But if these people are right how do they explain people like my friend Linda?  She’s battling breast cancer – and she’s barely 40!  She is happy.  And positive!  If you are going to beat cancer, you HAVE to be!   

And then there is my friend Erin.  She’s battling MS.  Every time I see Erin she has a smile and a positive outlook.  She and her husband, Jack, have taken her diagnoses as an opportunity to educate others about MS.  And they have an ever growing number of friends and family who have joined them in  Erin's Fight

This dedicated group, with Erin and Jack leading the way, participate in numerous events to raise money for MS research and education.  They will be riding the  Bike MS: Cox Atlanta Ride 2012 .

I’m sure we can all think of people who fit in each of these camps.  And when I think of them, the difference is attitude: Being positive in the face of adversity.  Choosing happiness as a life style: Accepting the challenges in life as just another hill to climb, and enjoying the view along the way.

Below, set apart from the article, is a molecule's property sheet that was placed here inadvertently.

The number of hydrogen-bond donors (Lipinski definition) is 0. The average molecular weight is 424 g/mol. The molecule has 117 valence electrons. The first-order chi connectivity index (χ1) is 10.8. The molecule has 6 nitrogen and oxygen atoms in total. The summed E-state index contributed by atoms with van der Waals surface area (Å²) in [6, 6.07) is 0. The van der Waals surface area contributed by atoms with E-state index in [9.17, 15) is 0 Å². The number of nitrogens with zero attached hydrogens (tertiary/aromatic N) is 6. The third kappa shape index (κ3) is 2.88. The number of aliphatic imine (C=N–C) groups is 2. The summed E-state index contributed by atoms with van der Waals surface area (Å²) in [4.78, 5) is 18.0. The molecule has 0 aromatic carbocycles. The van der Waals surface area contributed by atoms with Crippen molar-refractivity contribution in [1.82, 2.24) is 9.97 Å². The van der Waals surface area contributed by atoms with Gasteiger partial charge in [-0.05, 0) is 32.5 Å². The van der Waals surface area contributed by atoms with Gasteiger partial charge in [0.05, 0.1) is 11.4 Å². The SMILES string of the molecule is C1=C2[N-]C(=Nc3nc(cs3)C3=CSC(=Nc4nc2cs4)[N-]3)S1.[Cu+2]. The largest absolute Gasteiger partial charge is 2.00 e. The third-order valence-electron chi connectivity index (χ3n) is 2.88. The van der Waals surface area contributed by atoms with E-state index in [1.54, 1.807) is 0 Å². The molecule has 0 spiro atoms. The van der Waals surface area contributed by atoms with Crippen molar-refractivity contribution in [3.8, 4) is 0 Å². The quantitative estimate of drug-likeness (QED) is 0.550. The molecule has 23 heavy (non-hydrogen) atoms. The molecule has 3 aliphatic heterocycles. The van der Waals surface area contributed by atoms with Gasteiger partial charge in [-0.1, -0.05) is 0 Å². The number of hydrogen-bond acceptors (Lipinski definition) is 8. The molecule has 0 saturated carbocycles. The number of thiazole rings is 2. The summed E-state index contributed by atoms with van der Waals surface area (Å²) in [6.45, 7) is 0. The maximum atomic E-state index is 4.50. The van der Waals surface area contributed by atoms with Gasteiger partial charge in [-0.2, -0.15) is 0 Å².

Now at this point many of you may be wondering what on earth this has to do with weaving.  Well, to be fair in the beginning I did warn that these posts might not always be “on topic”.

But when I think about SAORI, I think about choices.  I make a conscious choice to weave without the constraints of perfection, or pattern.  

I make a conscious choice to be a part of a group that learns and grows together – as a group; a group that willingly shares ideas and techniques in order to enhance everyone’s knowledge and skill.  

Some members of Studio Fun in Chaska (where I learned to weave) with Chiaki.

I make a conscious choice to explore new ideas and techniques and styles with all my heart and without fear of failure.  

I make a conscious choice to sit at the loom and to weave with a happy heart.

SAORI is so much more than just an International Company.  It is so much more than just a style of weaving.  It encompasses a philosophy that teaches many lessons for living a life where happiness is the attitude of choice.

So, maybe I can’t roller skate in a buffalo herd, or drive around with a tiger in my car.  BUT I CAN CHOOSE to be HAPPY

What is your attitude of choice today?